The Football Association is leaving no stone, or turf, unturned in its strategy to win back the World Cup - or any major international trophy for that matter.
It has turned to the science of surfaces to transform the physical conditions in which the national game is played. The FA has granted a one-year scholarship to John Lockyer to complete Cranfield University's MSc in sports surface technology, the only masters course of its type in Europe.
Mr Lockyer is working with Steve Williams, the FA's national facilities manager, on a range of projects. One of these is the durability and maintenance of new-generation artificial turf pitches.
These "third-generation" surfaces could provide the key to all-weather, all-year pitches and so finally lay to rest the enforced winter lay-offs that thousands of gifted players endure in the UK.
Mr Williams said: "There has been little structured discussion about the green areas, the pitches around the country affected by the changing weather conditions, which can move from the sublime to the ridiculous.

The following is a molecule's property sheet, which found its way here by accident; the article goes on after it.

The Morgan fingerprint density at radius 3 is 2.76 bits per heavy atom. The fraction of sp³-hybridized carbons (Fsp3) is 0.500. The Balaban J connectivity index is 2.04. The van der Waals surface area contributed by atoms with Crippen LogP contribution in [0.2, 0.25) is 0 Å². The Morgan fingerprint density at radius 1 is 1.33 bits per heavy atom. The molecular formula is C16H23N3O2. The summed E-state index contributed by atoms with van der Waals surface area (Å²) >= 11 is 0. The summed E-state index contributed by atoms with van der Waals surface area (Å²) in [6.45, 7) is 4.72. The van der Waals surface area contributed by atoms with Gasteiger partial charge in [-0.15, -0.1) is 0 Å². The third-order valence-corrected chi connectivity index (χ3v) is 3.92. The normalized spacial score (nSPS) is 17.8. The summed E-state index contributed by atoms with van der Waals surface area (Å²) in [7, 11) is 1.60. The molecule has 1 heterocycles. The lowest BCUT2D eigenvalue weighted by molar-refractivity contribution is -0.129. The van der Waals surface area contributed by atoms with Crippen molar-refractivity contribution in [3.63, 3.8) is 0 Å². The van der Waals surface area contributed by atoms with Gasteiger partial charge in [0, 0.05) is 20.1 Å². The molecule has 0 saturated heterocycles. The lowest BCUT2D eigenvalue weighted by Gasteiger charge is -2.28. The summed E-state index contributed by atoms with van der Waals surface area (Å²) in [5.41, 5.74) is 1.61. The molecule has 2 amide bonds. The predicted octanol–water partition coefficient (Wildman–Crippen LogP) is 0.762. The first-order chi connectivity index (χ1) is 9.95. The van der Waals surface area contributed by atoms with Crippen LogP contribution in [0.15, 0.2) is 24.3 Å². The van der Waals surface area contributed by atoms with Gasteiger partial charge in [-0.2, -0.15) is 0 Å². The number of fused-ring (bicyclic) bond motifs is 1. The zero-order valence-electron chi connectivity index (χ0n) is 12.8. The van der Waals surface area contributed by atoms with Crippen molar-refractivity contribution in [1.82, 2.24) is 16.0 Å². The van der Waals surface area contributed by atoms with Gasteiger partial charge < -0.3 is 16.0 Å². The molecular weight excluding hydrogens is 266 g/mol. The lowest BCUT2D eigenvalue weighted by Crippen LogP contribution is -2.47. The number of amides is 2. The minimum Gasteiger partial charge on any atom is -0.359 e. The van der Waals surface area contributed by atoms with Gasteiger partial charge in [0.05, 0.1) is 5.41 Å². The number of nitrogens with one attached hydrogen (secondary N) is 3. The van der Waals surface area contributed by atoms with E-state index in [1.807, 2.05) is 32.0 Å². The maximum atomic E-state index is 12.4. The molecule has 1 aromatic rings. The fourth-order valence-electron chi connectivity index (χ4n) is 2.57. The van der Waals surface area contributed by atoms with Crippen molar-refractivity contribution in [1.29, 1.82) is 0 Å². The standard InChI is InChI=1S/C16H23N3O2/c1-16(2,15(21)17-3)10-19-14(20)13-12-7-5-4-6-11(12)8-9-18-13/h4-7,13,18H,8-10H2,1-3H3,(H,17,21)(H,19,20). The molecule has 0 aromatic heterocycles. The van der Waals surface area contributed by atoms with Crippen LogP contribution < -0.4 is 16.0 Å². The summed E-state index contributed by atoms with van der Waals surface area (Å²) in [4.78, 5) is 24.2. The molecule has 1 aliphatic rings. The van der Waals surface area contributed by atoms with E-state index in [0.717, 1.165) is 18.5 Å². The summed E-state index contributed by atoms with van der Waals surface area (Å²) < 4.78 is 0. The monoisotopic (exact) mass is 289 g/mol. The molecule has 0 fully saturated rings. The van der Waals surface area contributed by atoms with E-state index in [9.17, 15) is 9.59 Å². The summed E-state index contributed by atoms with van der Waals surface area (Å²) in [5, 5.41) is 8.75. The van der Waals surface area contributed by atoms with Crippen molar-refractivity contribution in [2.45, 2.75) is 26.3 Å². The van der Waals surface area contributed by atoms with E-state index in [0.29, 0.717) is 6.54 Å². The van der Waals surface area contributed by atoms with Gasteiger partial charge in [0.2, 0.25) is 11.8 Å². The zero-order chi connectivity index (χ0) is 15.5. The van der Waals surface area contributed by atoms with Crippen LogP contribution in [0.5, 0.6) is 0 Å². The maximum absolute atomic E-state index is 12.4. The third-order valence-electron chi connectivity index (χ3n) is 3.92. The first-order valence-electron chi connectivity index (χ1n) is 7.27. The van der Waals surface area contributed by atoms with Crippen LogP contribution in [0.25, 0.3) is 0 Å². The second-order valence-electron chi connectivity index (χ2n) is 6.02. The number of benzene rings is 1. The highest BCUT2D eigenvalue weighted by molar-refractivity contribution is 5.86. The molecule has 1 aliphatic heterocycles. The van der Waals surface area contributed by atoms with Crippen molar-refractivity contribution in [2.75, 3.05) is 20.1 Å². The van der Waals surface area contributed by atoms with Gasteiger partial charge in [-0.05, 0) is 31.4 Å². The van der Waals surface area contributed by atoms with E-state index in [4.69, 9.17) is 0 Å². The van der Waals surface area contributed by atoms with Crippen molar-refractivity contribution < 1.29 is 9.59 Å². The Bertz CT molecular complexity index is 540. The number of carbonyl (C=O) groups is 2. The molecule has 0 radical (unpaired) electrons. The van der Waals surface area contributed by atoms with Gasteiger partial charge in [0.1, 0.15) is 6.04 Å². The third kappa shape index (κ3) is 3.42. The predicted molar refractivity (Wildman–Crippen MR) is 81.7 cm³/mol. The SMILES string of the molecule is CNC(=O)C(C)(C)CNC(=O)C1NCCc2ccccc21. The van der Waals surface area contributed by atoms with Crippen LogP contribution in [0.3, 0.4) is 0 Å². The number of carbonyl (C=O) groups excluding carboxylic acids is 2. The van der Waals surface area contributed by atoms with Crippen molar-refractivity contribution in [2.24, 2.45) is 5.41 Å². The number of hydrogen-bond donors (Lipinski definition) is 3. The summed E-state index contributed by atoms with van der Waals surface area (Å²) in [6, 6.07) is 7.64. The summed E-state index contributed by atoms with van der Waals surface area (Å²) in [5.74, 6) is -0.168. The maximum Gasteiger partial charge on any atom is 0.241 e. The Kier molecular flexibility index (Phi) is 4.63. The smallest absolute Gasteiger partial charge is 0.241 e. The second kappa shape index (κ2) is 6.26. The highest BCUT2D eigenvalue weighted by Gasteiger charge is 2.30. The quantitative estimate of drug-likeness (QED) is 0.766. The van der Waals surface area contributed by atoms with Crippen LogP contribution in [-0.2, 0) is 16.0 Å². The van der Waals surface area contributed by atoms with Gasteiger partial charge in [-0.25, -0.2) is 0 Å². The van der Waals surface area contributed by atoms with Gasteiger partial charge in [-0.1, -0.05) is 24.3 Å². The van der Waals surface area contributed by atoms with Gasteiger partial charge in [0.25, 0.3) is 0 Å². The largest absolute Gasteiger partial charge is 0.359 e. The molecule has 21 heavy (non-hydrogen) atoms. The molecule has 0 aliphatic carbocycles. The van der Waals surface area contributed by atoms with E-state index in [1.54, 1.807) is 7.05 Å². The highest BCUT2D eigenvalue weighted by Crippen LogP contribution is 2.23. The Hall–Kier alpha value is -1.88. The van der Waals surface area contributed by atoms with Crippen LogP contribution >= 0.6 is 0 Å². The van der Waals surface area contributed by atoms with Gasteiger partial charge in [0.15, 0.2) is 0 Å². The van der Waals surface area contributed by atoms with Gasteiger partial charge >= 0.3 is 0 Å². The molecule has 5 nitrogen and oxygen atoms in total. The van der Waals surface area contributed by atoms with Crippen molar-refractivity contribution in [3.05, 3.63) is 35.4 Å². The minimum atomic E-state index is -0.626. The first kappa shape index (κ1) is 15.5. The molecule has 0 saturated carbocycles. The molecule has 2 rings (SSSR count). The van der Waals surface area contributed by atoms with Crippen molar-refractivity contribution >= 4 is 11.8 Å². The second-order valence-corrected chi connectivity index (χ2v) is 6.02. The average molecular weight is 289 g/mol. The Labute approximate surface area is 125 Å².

"We all know the examples of leagues being cancelled in the winter and then youngsters having to play a mass of games in only seven weeks of early spring. We are losing gifted players because of this.
"We need to pursue two lines of attack here. We will set a construction standard for grass pitches that contractors have to comply with. We will also research the third-generation surfaces now in the marketplace."
Mr Lockyer's work should help Mr Williams with his pilot study on playing surfaces for the Union of European Football Associations.
"John's work will help us to understand more about the characteristics of these new longer-pile surfaces, which will feed into our two-year research on the playing characteristics, maintenance training and equipment needs," Mr Williams said.
Mr Lockyer, who previously worked in the golf industry in the UK and the US as a golf course greenkeeper, will study all elements of sports turf science and management.
The MSc programme provides students with an understanding of the fundamental principles of plant and soil science and a high level of managerial skills.
"I was delighted to be given the opportunity to work with Steve and the FA on such an important project," he said.